Most software is given freely or a licence is given under some conditions of the owner’s choosing. Copyright is usually the basis of the legal authority of the owner/creator to do this. If anyone follows the rules of the creator they can have a copy or make a copy. That is pretty much the way a lot of material protected by copyright is distributed. Software has a major difference, though. It needs maintenance. If you obtain the use of some software that becomes useless because some malware gets its number the thing is of very limited usefulness and you will want to pay less for it. By maintaining the software, the owner gets to charge a higher fee because the software will be useful longer.
Particularly software that runs on a limited variety of computer will have a limited use even if maintained. When machines that can run it disappear, so does its utility. The result is that the owner may maintain the software for some years and at some point cuts off support. No one minds too much if the software is binary and that hardware is no longer available. If the hardware is available but the length of time the software is useful on it is long enough it still is worthwhile paying for a licence and providing support. It is all part of the negotiation, either individually or as a market.
The present discontinuation of support for XP SP2 and Lose 2K has sparked many articles about what this means in particular for the fate of the free world/”7″/GNU/Linux. I found the article in the Washington Post interesting for a comment by SteveR1. The writer had two interesting ideas, not because I agreed/disagreed with them but because they fundamentally address issues that arise at end-of-support:
- Software providers should sell/give an end-of-support service pack – a snapshot of the state of the software so the user will be able to bring the software back to that state as often as he needs/wants
- Software at end-of-life should go into the public domain, meaning anyone should be able to copy/support the software if the owner chooses not to support it
The first idea is pretty reasonable. It even has the good aspect for the owner that he can wring the last drop of value from the software by selling that final snapshot. Only an owner who is anxious to force an upgrade could disagree with this. Copyright should not be able to provide such leverage, so SteveR1 has a second rule: at end-of-life the software should become public domain. This is quite a bit more controversial except the owner is forswearing further value by discontinuing support anyway. Copyright does not/should not guarantee value for the next work, only the present work. Of course supporting software does imply some copying which is exclusive to the owner so giving abandoned software to the public domain would permit the necessary copying. Other media do not need these tweaks because the goods are too ephemeral (performance) or too enduring (books do not need maintenance by the owner of the work). Software because it requires maintenance to maintain value does.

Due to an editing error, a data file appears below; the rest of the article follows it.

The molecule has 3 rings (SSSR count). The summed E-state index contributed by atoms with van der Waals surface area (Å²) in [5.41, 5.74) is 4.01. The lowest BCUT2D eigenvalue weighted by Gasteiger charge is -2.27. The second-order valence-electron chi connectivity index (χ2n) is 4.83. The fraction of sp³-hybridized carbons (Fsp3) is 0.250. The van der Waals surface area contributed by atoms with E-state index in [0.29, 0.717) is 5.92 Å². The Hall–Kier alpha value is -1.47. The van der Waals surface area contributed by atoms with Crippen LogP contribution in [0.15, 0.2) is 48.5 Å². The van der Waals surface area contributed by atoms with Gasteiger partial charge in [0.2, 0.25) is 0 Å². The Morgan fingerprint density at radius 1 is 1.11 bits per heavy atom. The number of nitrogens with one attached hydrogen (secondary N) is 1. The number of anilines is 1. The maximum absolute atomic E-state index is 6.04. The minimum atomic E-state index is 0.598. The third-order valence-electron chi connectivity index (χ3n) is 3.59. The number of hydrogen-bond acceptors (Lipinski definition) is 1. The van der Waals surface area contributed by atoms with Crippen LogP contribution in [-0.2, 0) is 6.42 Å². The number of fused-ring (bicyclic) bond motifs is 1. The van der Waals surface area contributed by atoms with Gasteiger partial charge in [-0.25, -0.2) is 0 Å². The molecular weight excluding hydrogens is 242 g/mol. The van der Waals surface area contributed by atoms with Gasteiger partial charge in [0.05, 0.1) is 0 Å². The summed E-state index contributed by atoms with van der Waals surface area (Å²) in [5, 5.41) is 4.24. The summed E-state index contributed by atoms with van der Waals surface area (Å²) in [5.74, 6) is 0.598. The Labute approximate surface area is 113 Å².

To justify changing the rules for software it would likely require courts or legislators to accept that not following these rules would be an abuse of copyright for software. Nothing forces an owner of a work to permit copying. On the other hand software does have the leverage other works do not in requiring maintenance. This reduces the period of value greatly if not maintained, thwarting copyright in any event, and, because software is used repeatedly, users become dependent on it and pressured to obtain the next version. It would make software more comparable to other media to require maintenance or donation to the public domain if support is retired.
It may not really be important to adopt these two rules if current prices are driven by market forces and not monopoly. Changing the rules might only change the prices. In the case of monopoly the owner of the software breaks even in a very short period of time compared to the authour of a book who may need income from several books in a year to survive. Software that makes a million sales likely has more than broken even in a year. Viewing copyright as a motivator for creation, is there really any increase in motivation after the first $billion? Operating systems could be different as no one expects to make a modern operating system in less than a few years these days. Further, operating systems imply some level of monopoly/lock-in because the user has to invest in acquiring apps and configuring the operating system so copyright may be seen as a compound monopoly, one for the platform and one for the software. SteveR1′s rules might apply especially well to the operating system, limiting the monopoly on platform.